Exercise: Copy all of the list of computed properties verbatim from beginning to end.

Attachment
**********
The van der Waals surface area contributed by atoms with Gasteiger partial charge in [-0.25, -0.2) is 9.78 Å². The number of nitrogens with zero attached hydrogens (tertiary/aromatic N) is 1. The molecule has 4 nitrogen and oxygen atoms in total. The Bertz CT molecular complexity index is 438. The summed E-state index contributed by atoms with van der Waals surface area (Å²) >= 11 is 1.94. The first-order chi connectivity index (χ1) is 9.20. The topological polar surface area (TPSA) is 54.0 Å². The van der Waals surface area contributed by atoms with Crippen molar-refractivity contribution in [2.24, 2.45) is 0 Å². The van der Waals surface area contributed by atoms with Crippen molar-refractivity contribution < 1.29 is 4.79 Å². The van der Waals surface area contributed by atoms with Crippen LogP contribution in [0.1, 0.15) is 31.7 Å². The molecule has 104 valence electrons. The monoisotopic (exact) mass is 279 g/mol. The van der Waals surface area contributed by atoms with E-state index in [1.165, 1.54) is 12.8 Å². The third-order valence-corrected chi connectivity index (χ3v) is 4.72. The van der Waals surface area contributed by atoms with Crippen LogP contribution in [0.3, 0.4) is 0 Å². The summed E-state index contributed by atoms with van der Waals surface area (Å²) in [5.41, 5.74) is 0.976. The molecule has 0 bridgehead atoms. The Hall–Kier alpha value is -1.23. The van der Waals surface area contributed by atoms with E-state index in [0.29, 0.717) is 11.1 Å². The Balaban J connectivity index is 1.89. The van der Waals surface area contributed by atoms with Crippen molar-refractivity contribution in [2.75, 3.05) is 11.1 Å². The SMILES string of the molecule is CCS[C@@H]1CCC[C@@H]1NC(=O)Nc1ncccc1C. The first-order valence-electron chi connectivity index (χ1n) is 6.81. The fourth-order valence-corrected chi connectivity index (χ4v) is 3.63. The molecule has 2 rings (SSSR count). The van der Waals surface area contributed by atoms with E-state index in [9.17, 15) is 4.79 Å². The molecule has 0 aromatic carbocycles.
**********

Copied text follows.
The van der Waals surface area contributed by atoms with Gasteiger partial charge in [-0.25, -0.2) is 9.78 Å². The number of nitrogens with zero attached hydrogens (tertiary/aromatic N) is 1. The molecule has 4 nitrogen and oxygen atoms in total. The Bertz CT molecular complexity index is 438. The summed E-state index contributed by atoms with van der Waals surface area (Å²) >= 11 is 1.94. The first-order chi connectivity index (χ1) is 9.20. The topological polar surface area (TPSA) is 54.0 Å². The van der Waals surface area contributed by atoms with Crippen molar-refractivity contribution in [2.24, 2.45) is 0 Å². The van der Waals surface area contributed by atoms with Crippen molar-refractivity contribution < 1.29 is 4.79 Å². The van der Waals surface area contributed by atoms with Crippen LogP contribution in [0.1, 0.15) is 31.7 Å². The molecule has 104 valence electrons. The monoisotopic (exact) mass is 279 g/mol. The van der Waals surface area contributed by atoms with E-state index in [1.165, 1.54) is 12.8 Å². The third-order valence-corrected chi connectivity index (χ3v) is 4.72. The van der Waals surface area contributed by atoms with Crippen LogP contribution in [0.3, 0.4) is 0 Å². The summed E-state index contributed by atoms with van der Waals surface area (Å²) in [5.41, 5.74) is 0.976. The molecule has 0 bridgehead atoms. The Hall–Kier alpha value is -1.23. The van der Waals surface area contributed by atoms with E-state index in [0.29, 0.717) is 11.1 Å². The Balaban J connectivity index is 1.89. The van der Waals surface area contributed by atoms with Crippen molar-refractivity contribution in [2.75, 3.05) is 11.1 Å². The SMILES string of the molecule is CCS[C@@H]1CCC[C@@H]1NC(=O)Nc1ncccc1C. The first-order valence-electron chi connectivity index (χ1n) is 6.81. The fourth-order valence-corrected chi connectivity index (χ4v) is 3.63. The molecule has 2 rings (SSSR count). The van der Waals surface area contributed by atoms with E-state index in [9.17, 15) is 4.79 Å². The molecule has 0 aromatic carbocycles.